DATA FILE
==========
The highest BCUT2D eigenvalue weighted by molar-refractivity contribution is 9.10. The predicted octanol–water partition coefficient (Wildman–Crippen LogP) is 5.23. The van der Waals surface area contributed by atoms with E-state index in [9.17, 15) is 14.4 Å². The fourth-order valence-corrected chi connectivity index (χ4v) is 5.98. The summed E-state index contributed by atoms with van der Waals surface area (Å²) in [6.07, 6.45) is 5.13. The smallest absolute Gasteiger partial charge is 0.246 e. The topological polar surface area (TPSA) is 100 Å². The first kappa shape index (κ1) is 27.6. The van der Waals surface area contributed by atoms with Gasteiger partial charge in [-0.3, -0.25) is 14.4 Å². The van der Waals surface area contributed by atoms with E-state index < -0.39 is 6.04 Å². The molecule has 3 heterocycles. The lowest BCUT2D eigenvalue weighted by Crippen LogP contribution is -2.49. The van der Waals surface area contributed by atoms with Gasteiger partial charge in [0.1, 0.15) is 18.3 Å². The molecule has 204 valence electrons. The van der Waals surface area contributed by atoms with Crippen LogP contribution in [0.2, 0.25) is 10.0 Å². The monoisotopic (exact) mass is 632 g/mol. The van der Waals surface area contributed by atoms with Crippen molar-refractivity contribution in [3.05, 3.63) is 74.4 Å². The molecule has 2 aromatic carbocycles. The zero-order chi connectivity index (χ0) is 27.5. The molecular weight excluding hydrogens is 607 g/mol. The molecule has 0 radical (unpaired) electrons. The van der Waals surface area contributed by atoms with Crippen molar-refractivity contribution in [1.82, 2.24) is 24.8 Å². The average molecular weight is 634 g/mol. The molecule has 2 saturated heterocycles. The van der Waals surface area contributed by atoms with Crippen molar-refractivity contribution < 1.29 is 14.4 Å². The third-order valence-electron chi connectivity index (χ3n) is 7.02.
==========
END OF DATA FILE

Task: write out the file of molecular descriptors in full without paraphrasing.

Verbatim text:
The highest BCUT2D eigenvalue weighted by molar-refractivity contribution is 9.10. The predicted octanol–water partition coefficient (Wildman–Crippen LogP) is 5.23. The van der Waals surface area contributed by atoms with E-state index in [9.17, 15) is 14.4 Å². The fourth-order valence-corrected chi connectivity index (χ4v) is 5.98. The summed E-state index contributed by atoms with van der Waals surface area (Å²) in [6.07, 6.45) is 5.13. The smallest absolute Gasteiger partial charge is 0.246 e. The topological polar surface area (TPSA) is 100 Å². The first kappa shape index (κ1) is 27.6. The van der Waals surface area contributed by atoms with Gasteiger partial charge in [-0.3, -0.25) is 14.4 Å². The van der Waals surface area contributed by atoms with E-state index < -0.39 is 6.04 Å². The molecule has 3 heterocycles. The lowest BCUT2D eigenvalue weighted by Crippen LogP contribution is -2.49. The van der Waals surface area contributed by atoms with Gasteiger partial charge in [0.1, 0.15) is 18.3 Å². The molecule has 204 valence electrons. The van der Waals surface area contributed by atoms with Crippen LogP contribution in [0.2, 0.25) is 10.0 Å². The monoisotopic (exact) mass is 632 g/mol. The van der Waals surface area contributed by atoms with Crippen molar-refractivity contribution in [3.05, 3.63) is 74.4 Å². The molecule has 2 aromatic carbocycles. The zero-order chi connectivity index (χ0) is 27.5. The molecular weight excluding hydrogens is 607 g/mol. The molecule has 0 radical (unpaired) electrons. The van der Waals surface area contributed by atoms with Crippen molar-refractivity contribution in [1.82, 2.24) is 24.8 Å². The average molecular weight is 634 g/mol. The molecule has 2 saturated heterocycles. The van der Waals surface area contributed by atoms with Crippen molar-refractivity contribution < 1.29 is 14.4 Å². The third-order valence-electron chi connectivity index (χ3n) is 7.02.